When a coworker handed me The Gift of Fear by Gavin DeBecker, I had no idea she was saving my life.
I was working in the diamond industry in Washington, DC at the time and Bethany was relatively new. One day, she came up to me and said, “Something is telling me to give you this book.”
When I scanned the back cover, I mentally shrugged. I didn’t see how it would help me, but I took it anyway (I never turn down books) and thanked her.
When I got home that night, I told my then-partner about the encounter and how scanning the book had revealed that the author was a security consultant. I made sure to mention that the book covered the murder of Theresa Saldana who’d been an actress I watched on a popular show when I was young, giving me a valid reason to read this book. He scanned the book and handed it back to me.
As I read, I made sure to fill him in on DeBecker’s discussion of how embracing your fear can save your life when you are in danger.
I never shared any of the things that Gavin DeBecker wrote about how to determine if someone is a threat to you. It was this information that saved my life.
After reading his book, I saw its contents playing out in front of me. It took years for my partner to display the overt behaviors that DeBecker said meant I was in mortal danger, but when he did, I saw it and was terrified. Having read DeBecker’s book, I did the thing he advocated: I embraced my fear. I followed my instincts. I fled.
Later, my partner wrote me a letter and admitted that my fleeing had absolutely been the right decision. He confessed to something bone-chilling.
Had I fought my fear, had I bought into the common concept that fear is really false evidence appearing real, I likely would have died.
In general, we treat fear like it’s a bad thing. This notion has even been firmly entrenched in the popular lexicon through one of the most profound quotes in movie history. The “Litany Against Fear” from “Dune” has stayed with me ever since I heard it:
“I must not fear. Fear is the mind-killer. Fear is the little-death that brings total obliteration. I will face my fear. I will permit it to pass over me and through me. And when it has gone past I will turn the inner eye to see its path. Where the fear has gone there will be nothing. Only I will remain.”
This is wrong.
What we must do is discern when we are feeling fear versus when what we are feeling is actually doubt. This is the distinction that matters.
We are using the word fear when the correct word should be doubt.
Fear is not a mind-killer. Fear is hard-wired into you to let you know that there is a serious situation brewing.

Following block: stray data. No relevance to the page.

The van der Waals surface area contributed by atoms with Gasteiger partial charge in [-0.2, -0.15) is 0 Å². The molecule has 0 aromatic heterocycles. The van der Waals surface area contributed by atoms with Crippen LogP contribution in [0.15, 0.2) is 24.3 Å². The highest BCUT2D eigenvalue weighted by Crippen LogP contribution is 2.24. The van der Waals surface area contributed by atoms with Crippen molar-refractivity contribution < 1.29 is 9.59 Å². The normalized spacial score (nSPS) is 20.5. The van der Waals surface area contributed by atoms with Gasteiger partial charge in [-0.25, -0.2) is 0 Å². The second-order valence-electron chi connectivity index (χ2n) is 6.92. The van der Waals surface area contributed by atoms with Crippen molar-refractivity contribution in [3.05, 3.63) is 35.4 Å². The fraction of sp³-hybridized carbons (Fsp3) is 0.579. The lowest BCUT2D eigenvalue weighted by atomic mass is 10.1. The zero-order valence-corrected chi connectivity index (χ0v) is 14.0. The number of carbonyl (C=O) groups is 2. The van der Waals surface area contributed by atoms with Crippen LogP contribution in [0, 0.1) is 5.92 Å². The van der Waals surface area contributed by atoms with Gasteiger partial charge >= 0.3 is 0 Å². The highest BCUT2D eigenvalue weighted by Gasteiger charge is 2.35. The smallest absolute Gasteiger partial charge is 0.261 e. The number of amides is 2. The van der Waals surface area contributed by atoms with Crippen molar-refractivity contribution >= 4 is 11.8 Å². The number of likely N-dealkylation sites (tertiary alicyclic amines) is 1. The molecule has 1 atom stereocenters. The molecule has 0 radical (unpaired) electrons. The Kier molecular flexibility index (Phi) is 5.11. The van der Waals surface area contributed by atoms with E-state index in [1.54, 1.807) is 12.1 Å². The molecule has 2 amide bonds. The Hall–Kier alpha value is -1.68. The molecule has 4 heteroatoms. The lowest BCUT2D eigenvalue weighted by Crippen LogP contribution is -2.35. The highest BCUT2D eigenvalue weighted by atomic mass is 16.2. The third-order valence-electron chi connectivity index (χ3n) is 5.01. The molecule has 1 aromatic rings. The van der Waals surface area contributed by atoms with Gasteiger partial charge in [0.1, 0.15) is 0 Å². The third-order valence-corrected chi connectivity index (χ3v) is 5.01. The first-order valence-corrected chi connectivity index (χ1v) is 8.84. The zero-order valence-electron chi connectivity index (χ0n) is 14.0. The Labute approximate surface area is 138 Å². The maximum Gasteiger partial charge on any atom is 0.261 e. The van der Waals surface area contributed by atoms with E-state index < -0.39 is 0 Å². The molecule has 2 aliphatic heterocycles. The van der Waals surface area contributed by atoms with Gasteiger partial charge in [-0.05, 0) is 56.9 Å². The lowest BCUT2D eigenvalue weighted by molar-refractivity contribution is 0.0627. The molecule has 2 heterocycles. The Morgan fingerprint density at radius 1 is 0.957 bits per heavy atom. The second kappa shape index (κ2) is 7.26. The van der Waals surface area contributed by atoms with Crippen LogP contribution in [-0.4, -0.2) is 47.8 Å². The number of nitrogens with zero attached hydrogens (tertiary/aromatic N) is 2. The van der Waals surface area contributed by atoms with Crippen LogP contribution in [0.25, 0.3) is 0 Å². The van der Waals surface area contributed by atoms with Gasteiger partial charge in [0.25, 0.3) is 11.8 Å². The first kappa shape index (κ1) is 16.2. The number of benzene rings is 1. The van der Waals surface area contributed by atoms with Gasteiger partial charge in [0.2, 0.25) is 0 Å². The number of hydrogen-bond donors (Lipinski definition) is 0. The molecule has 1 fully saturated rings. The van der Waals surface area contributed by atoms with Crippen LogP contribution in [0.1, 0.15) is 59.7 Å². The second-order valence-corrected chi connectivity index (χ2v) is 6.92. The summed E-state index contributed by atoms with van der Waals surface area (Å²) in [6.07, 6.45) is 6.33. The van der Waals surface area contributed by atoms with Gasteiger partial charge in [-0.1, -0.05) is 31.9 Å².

The little lizard part of our brains says, “Danger!” and breeds all that fight-or-flight response. If you didn’t have fear, you wouldn’t think twice about sticking your hand in a fire or stepping into traffic.
When we use the words of fear—afraid, scared—we tell our brains that whatever is happening endangers our lives, our brains believe it. If I say, “I’m afraid,” my brain will assume I’m in danger and react accordingly. This is why understanding the difference between fear and doubt is critical.
Fear is designed to keep you alive. Embrace your fear. Allow it to do its job. Fear is not false evidence appearing real—that is doubt, and doubt can get you killed.
Doubt leads to hesitation.
Doubt undermines your belief.
Doubt is where the true danger lies.
We often confuse doubt with fear. I’m not actually “afraid” of losing a job, for example. I doubt that I’ll be able to provide for my family. Losing my job does not put me in mortal danger, so there’s no reason to fear. The concern, worry, anxiety (pick a synonym for doubt) is in being able to provide.
In my prior domestic situation, embracing fear saved my life, but confusing fear with doubt cost me in ways I can never regain.
Doubt is the culprit behind all the risks I never took, the opportunities I let pass me by, and all the time I wasted in a relationship that almost killed me.
Fear is not the mind-killer—doubt is. So, I submit to you the true litany—my modified version:
I must not doubt. Doubt is the mind-killer. Doubt is the little-death that brings total obliteration. I will face my doubt. I will permit it to pass over me and through me. And when it has gone past I will turn the inner eye to see its path. Where the doubt has gone there will be nothing. Only I will remain.